My other request is a fervent appeal to reissue the Nancy Eckholm Burkert version of Roald Dahl’s James and the Giant Peach. The story is still available illustrated by Quentin Blake (whose art in general I adore, and whose Edward Eager cover redesigns dramatically revitalized sales of those books, at least at our store), but I think something was lost when the Burkert version went out of print. Quentin Blake is a master of whimsy; Burkert’s art combined whimsy with gravity, like the story itself. Her softly glowing, magical, striking illustrations haunted my imagination as a child, resonating at a very deep level.

What I wish for is not to replace the Blake edition (and I see that a new graphic novel with art by Jordan Crane is coming in March) but to reinstate the Burkert hardcover as well — matte dust jacket and all.  We can keep the Blake for the paperback, fine by me. Just give us the choice of hardcovers, and let us introduce a new generation of kids to the strange and wonderful peach-y art in that original edition.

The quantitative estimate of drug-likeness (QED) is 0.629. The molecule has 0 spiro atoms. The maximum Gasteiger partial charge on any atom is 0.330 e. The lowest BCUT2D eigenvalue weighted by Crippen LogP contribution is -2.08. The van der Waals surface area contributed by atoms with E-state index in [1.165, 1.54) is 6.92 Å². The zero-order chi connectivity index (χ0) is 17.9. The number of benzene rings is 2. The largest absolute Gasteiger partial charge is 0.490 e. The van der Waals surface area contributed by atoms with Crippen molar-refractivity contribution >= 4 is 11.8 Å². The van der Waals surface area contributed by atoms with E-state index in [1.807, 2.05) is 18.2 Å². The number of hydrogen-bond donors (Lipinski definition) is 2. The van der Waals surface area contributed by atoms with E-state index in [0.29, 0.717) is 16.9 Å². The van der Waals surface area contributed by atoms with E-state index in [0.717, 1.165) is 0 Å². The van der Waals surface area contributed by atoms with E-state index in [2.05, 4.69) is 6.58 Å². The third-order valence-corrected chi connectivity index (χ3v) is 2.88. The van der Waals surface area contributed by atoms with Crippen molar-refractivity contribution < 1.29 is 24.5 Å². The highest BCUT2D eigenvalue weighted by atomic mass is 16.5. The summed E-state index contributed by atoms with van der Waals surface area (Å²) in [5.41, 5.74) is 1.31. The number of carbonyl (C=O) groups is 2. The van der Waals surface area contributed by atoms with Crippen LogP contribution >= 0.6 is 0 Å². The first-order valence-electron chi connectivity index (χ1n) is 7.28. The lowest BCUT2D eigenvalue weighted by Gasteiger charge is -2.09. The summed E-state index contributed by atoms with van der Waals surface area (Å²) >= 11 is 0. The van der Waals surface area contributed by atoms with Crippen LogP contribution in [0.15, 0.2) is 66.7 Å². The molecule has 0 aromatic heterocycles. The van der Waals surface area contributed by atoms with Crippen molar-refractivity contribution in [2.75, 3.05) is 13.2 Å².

If there’s anything a children’s bookseller knows, it’s that people are passionate and proprietary about specific editions of their favorite books. I’d say that in our field, nostalgia drives 25%-30% of picture book and middle grade sales. (Imagine, for a moment, trying to sell Mike Mulligan and the Steam Shovel—a book that softens the expression of even the grumpiest grandpa—if it had different illustrations. Sales would screech to a halt.) So, publishers, how about it? Bring back these delicious editions we love and can handsell like nobody’s business to the parents and grandparents who come in looking for them.

Readers, are there any older editions of in-print books you’d like to see again?

14 thoughts on “Please Bring Back These Books!

  1. Ellen B

    Funny, just within the past few days someone said to me that James and the Giant Peach illustrated by Nancy E Burkert was his favorite children’s book. Yes, bring it back.

  2. Simon Blake